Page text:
Similarly, citizens’ response to the 14 Tammouz revolution in 1958 was exemplary in that it also illustrated the special place held by Iraq in the Soviet consciousness. Soviet Kurds25 and Armenians26 reached out to compatriots in the new republic; Iraqis addressed envelopes seeking pen pals27 and collectable stamps from the USSR.28 Stalinabad cotton workers welcomed Iraqi schoolteachers to their workplaces and their homes.29 A Radio Moscow composer replied to an Iraqi colleague’s scribbled request wrapped around scrawled notes, with an orchestral recording of a new national anthem, in three arrangements.30 While such public performances of solidarity with “friendly countries” became routine during the mid-1960s, Iraq was the first state in the Arab League to receive this kind of public support, orchestrated or not, and there was a particular enthusiasm that was absent in later celebrations of, for example, the Aswan High Dam.
Certainly, the growth of Soviet attention to Iraq had something to do with the importance of the transformation taking place there. As William Roger Louis has acknowledged, the events of July 14, 1958, were “not just another Middle East coup but a major social and economic revolution;”31 for Mahboob Alam, “the revolution of 1958 was the biggest turning point.”32 Nadje Sadiq al-Ali expressed her surprise at the degree to which her father’s generation of Baghdadis was politicized:
My father would tell us stories of his days at Thaniwiya al-Karkh, a well-known boys’ high school on the east banks of the Tigris. Like many other school and university students, but also workers and peasants, he would regularly demonstrate against the repressive government attached to the monarchy. The female students from the nearby girls’ [End Page 175] high school would join them as they marched through the streets shouting anti-government, anti-British and anti-Israeli slogans.33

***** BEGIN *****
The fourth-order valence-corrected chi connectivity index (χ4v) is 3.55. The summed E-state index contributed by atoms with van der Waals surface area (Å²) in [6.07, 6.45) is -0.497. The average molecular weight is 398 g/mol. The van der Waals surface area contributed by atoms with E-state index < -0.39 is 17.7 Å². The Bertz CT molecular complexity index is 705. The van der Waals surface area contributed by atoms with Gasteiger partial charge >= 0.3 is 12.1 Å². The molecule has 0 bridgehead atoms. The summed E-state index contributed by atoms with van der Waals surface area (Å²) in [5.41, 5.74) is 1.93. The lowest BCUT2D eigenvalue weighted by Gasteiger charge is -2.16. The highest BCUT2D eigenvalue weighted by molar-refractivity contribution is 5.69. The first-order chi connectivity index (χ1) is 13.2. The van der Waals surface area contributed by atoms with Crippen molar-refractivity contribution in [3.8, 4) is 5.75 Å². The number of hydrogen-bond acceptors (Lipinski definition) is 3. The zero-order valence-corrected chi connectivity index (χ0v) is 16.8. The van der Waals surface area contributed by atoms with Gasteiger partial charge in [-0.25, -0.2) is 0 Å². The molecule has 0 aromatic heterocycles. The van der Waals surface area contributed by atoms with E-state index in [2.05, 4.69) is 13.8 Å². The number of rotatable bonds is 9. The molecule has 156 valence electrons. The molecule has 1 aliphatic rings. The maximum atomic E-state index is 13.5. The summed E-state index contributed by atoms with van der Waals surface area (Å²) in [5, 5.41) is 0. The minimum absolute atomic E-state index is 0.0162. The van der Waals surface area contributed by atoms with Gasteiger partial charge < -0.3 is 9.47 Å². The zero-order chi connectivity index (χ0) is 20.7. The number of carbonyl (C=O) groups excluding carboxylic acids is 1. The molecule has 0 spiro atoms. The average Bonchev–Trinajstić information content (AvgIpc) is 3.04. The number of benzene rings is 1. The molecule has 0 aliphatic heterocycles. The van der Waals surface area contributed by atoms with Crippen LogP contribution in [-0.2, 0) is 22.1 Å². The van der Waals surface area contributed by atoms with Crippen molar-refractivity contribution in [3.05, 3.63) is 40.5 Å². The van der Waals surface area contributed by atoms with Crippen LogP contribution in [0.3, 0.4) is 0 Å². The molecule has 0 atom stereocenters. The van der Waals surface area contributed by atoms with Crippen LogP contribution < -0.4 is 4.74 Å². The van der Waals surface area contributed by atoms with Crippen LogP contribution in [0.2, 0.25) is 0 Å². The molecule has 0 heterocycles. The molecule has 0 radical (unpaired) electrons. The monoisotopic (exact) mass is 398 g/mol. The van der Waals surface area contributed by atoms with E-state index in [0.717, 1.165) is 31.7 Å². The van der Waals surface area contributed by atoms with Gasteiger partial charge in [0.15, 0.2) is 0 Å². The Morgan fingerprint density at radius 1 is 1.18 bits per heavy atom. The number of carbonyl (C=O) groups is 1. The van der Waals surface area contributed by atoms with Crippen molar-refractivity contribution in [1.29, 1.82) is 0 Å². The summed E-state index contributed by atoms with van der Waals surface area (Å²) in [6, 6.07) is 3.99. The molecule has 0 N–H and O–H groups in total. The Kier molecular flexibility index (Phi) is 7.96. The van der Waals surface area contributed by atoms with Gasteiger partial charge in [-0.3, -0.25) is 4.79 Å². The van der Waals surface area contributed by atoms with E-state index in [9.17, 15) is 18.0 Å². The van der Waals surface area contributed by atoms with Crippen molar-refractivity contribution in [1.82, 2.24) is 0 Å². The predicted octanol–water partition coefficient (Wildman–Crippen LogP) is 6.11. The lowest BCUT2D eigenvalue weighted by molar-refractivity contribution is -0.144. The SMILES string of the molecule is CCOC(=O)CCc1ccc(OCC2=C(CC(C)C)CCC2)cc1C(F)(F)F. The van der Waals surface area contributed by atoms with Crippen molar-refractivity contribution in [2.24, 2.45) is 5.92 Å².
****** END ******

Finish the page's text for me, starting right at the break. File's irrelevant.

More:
But what was the relationship of this politicization of Iraqis to the Soviet view of the USSR as the harbinger of anticolonialist modernity?
In this essay, I will challenge the idea that Red October was the initial impetus for the developments that led to the 1958 revolution ending the Hashemite monarchy. True, the Communist Party of Iraq (Hizb al-Shuyu’i al-’Iraqi, or CPI) joined the Communist International at the Seventh Congress of 1935, and struggled in the name of workers’ internationalism. As we shall see, individual Iraqi communists continued to follow customs originating in the Comintern, such as assuming conspiratorial “party names.” However, the CPI’s growth in both numbers and institutional capacity was due to factors entirely outside Moscow’s control.
How much of the following, for example, evokes any reference to the example of Soviet modernity? Hana Askren points to the repetitiveness of political demonstrations through the decade in Aliya Mamduh’s novel, Habbat al-naftalin (Mothballs). In the novel, “Mamduh rejects nonlinear chronology in which a character moves from the past to the future along a single line. Instead, this story is made up of isolated points in time, some earlier, some later, others unmarked.”34 Standing at the “Old Bridge” across the Tigris, Mamduh’s protagonist recalls: “the voice of the corpses colliding: the English, Nuri al-Said, the demonstrations, the firing of bullets, bodies lying on the bridge while others fled into the river.”35 Askren surmised that Mamduh was referring to the 1948 demonstration in response to the terms of the Portsmouth Treaty, al-Wathba (the leap);36 her description would hold equally valid for the 1952 al-Intifada (the uprising), student protests of the administration’s arbitrary dismissal of a fellow during March 1953, or those following the October 1956 attack on Egypt at Suez.